Business leaders today are beginning to wake up to some hard truths. These realities are at the forefront of a paradigm shift occurring in business to a greener economy and more responsible form of capitalism. By working with CE3, I am able to contribute to this movement.
We are taxing the planet’s finite resources faster than we can replenish them. In fact, the Global Footprint Network estimates that we are currently using the resources equivalent to 1.5 times what the earth can replenish. World Overshoot Day, the day of the year in which our resource use surpasses the equivalent of one planet Earth, occurred on August 22 this year, a date that continues to get earlier. The first World Overshoot Day occurred in the mid-1970s. Clearly, for humanity to continue to flourish, something needs to change. Our current open-loop economy, in which we extract raw materials that eventually end up as waste, will not work forever on a closed-loop planet.
A man named Giles Hutchins is working at the forefront of this shifting business paradigm. My father worked with him at Atos Origin, a large global software company, where Giles was the Global Director of Sustainability Solutions. Giles recently stepped down to write a book called The Nature of Business, in which he writes about “firms of the future” and calls for a new paradigm where businesses do not merely mitigate their impacts, but go beyond that and put value back into society through natural and social capital. These concepts, and the “triple bottom line,” (people, planet, profit), in which companies look at more than just their monetary profit, provide significant potential for positive change should the business world adopt them on a large scale. The positive-feedback loop that could occur with such a movement is truly revolutionary. Giles is also working on a documentary with the BBC on the same subject (he is British).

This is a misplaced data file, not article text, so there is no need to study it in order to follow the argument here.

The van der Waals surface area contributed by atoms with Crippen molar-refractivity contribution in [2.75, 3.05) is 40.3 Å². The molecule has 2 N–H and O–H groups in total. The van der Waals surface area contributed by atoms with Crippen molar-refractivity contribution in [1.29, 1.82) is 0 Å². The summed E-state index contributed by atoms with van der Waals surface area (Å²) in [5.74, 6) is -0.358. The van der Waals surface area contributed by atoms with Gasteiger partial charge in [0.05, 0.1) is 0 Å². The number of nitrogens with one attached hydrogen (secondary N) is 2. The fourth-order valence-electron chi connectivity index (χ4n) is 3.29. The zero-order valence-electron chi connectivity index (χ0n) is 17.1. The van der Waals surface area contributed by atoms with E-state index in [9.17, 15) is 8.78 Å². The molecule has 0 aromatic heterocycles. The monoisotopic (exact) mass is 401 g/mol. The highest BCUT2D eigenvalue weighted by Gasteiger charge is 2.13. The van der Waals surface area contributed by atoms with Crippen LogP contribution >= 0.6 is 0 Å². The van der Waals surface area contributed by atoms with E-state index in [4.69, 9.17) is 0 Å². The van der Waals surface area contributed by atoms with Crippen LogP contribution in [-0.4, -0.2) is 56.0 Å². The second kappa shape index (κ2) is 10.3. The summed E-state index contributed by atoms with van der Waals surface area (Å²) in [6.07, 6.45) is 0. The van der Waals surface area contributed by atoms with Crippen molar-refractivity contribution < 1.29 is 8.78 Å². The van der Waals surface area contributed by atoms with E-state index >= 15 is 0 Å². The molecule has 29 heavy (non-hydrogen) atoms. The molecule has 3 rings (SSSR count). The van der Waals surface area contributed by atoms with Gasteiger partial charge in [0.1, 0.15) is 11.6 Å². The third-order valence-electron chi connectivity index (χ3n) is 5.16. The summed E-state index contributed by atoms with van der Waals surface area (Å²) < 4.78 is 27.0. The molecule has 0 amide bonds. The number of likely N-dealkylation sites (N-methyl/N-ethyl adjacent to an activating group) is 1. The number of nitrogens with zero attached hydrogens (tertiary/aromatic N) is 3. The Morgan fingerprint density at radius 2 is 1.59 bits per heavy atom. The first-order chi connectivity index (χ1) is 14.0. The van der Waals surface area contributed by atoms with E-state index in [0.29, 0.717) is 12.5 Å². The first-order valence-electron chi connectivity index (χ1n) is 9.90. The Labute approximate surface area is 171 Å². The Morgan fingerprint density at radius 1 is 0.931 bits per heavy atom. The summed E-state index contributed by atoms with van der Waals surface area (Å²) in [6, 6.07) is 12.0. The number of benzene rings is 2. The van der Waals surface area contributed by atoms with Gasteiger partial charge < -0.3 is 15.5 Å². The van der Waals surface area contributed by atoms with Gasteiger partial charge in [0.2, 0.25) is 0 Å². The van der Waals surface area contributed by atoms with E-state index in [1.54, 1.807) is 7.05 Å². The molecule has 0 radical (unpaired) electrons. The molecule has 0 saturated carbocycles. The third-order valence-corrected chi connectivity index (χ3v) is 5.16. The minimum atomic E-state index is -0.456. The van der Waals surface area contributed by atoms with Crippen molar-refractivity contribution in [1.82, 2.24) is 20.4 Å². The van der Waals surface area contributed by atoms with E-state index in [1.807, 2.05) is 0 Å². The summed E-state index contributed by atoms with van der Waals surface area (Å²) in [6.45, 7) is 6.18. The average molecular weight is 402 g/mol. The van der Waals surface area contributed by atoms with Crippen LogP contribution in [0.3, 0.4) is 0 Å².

Some of his work touches on biomimicry (applying nature’s principles to business) and industrial ecology. The idea behind this is that nature has had 3.8 billion years to evolve and adapt for survival on this planet. We have only been around a fraction of this time, and can learn a lot from nature to survive in the challenging times ahead. You can read more at his blog here: http://thenatureofbusiness.org/.
I am currently working through CE3 to set up an event for Giles to come to the U.S. and speak at OU and other major universities in the state. Business schools are the target audience, as Giles’ focus is on moving the business world to adopt principles like values-led business and the triple bottom line. Having looked at MBA curricula, I know these philosophies are starting to gain ground in graduate schools, but they have yet to be adopted in business courses at the undergraduate level. The Voinovich School has provided me with the resources to pursue such an important initiative.